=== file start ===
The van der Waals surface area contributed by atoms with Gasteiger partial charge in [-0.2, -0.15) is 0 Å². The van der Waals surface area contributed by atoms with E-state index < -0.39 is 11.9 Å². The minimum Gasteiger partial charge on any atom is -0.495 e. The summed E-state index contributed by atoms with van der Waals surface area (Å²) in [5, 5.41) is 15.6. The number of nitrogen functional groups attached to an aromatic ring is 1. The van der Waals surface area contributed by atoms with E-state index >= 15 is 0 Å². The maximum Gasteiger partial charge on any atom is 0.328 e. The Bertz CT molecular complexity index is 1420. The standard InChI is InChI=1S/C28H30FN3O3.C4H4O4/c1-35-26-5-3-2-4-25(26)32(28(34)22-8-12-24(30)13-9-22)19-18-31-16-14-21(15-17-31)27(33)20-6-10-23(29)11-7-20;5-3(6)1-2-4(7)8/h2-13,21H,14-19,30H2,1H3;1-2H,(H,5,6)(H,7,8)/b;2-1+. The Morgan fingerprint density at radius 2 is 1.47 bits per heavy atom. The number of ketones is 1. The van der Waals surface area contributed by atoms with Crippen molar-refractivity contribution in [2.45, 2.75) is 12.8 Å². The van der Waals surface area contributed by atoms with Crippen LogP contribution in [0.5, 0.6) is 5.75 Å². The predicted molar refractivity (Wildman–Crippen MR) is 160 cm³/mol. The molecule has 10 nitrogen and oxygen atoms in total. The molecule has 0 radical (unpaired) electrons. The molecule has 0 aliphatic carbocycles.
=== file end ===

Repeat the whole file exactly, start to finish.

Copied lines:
The van der Waals surface area contributed by atoms with Gasteiger partial charge in [-0.2, -0.15) is 0 Å². The van der Waals surface area contributed by atoms with E-state index < -0.39 is 11.9 Å². The minimum Gasteiger partial charge on any atom is -0.495 e. The summed E-state index contributed by atoms with van der Waals surface area (Å²) in [5, 5.41) is 15.6. The number of nitrogen functional groups attached to an aromatic ring is 1. The van der Waals surface area contributed by atoms with E-state index >= 15 is 0 Å². The maximum Gasteiger partial charge on any atom is 0.328 e. The Bertz CT molecular complexity index is 1420. The standard InChI is InChI=1S/C28H30FN3O3.C4H4O4/c1-35-26-5-3-2-4-25(26)32(28(34)22-8-12-24(30)13-9-22)19-18-31-16-14-21(15-17-31)27(33)20-6-10-23(29)11-7-20;5-3(6)1-2-4(7)8/h2-13,21H,14-19,30H2,1H3;1-2H,(H,5,6)(H,7,8)/b;2-1+. The Morgan fingerprint density at radius 2 is 1.47 bits per heavy atom. The number of ketones is 1. The van der Waals surface area contributed by atoms with Crippen molar-refractivity contribution in [2.45, 2.75) is 12.8 Å². The van der Waals surface area contributed by atoms with Crippen LogP contribution in [0.5, 0.6) is 5.75 Å². The predicted molar refractivity (Wildman–Crippen MR) is 160 cm³/mol. The molecule has 10 nitrogen and oxygen atoms in total. The molecule has 0 radical (unpaired) electrons. The molecule has 0 aliphatic carbocycles.